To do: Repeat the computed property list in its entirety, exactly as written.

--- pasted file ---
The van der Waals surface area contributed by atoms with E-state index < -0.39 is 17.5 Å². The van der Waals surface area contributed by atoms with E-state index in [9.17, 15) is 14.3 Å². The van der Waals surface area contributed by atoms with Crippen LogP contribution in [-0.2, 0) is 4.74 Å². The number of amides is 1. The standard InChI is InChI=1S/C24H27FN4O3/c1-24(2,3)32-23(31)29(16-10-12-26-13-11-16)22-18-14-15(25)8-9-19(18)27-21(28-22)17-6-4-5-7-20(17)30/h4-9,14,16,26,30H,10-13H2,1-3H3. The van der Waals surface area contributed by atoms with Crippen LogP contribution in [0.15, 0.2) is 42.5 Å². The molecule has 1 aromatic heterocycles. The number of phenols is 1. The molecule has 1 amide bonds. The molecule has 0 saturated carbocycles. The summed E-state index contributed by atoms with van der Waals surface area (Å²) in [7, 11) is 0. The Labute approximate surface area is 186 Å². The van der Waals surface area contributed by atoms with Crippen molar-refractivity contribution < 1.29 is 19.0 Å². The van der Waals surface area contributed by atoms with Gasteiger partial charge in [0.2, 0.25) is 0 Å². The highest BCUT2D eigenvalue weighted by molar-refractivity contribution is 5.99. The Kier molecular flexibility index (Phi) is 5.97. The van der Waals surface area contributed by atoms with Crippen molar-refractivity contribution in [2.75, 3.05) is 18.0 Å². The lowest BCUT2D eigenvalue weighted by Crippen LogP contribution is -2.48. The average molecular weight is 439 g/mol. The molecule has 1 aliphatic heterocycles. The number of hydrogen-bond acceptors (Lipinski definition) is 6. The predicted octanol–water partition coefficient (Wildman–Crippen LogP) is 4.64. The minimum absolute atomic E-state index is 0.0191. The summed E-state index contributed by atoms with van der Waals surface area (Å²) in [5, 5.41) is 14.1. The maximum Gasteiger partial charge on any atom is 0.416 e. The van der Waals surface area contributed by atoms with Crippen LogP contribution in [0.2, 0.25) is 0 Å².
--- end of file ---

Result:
The van der Waals surface area contributed by atoms with E-state index < -0.39 is 17.5 Å². The van der Waals surface area contributed by atoms with E-state index in [9.17, 15) is 14.3 Å². The van der Waals surface area contributed by atoms with Crippen LogP contribution in [-0.2, 0) is 4.74 Å². The number of amides is 1. The standard InChI is InChI=1S/C24H27FN4O3/c1-24(2,3)32-23(31)29(16-10-12-26-13-11-16)22-18-14-15(25)8-9-19(18)27-21(28-22)17-6-4-5-7-20(17)30/h4-9,14,16,26,30H,10-13H2,1-3H3. The van der Waals surface area contributed by atoms with Crippen LogP contribution in [0.15, 0.2) is 42.5 Å². The molecule has 1 aromatic heterocycles. The number of phenols is 1. The molecule has 1 amide bonds. The molecule has 0 saturated carbocycles. The summed E-state index contributed by atoms with van der Waals surface area (Å²) in [7, 11) is 0. The Labute approximate surface area is 186 Å². The van der Waals surface area contributed by atoms with Crippen molar-refractivity contribution < 1.29 is 19.0 Å². The van der Waals surface area contributed by atoms with Gasteiger partial charge in [0.2, 0.25) is 0 Å². The highest BCUT2D eigenvalue weighted by molar-refractivity contribution is 5.99. The Kier molecular flexibility index (Phi) is 5.97. The van der Waals surface area contributed by atoms with Crippen molar-refractivity contribution in [2.75, 3.05) is 18.0 Å². The lowest BCUT2D eigenvalue weighted by Crippen LogP contribution is -2.48. The average molecular weight is 439 g/mol. The molecule has 1 aliphatic heterocycles. The number of hydrogen-bond acceptors (Lipinski definition) is 6. The predicted octanol–water partition coefficient (Wildman–Crippen LogP) is 4.64. The minimum absolute atomic E-state index is 0.0191. The summed E-state index contributed by atoms with van der Waals surface area (Å²) in [5, 5.41) is 14.1. The maximum Gasteiger partial charge on any atom is 0.416 e. The van der Waals surface area contributed by atoms with Crippen LogP contribution in [0.2, 0.25) is 0 Å².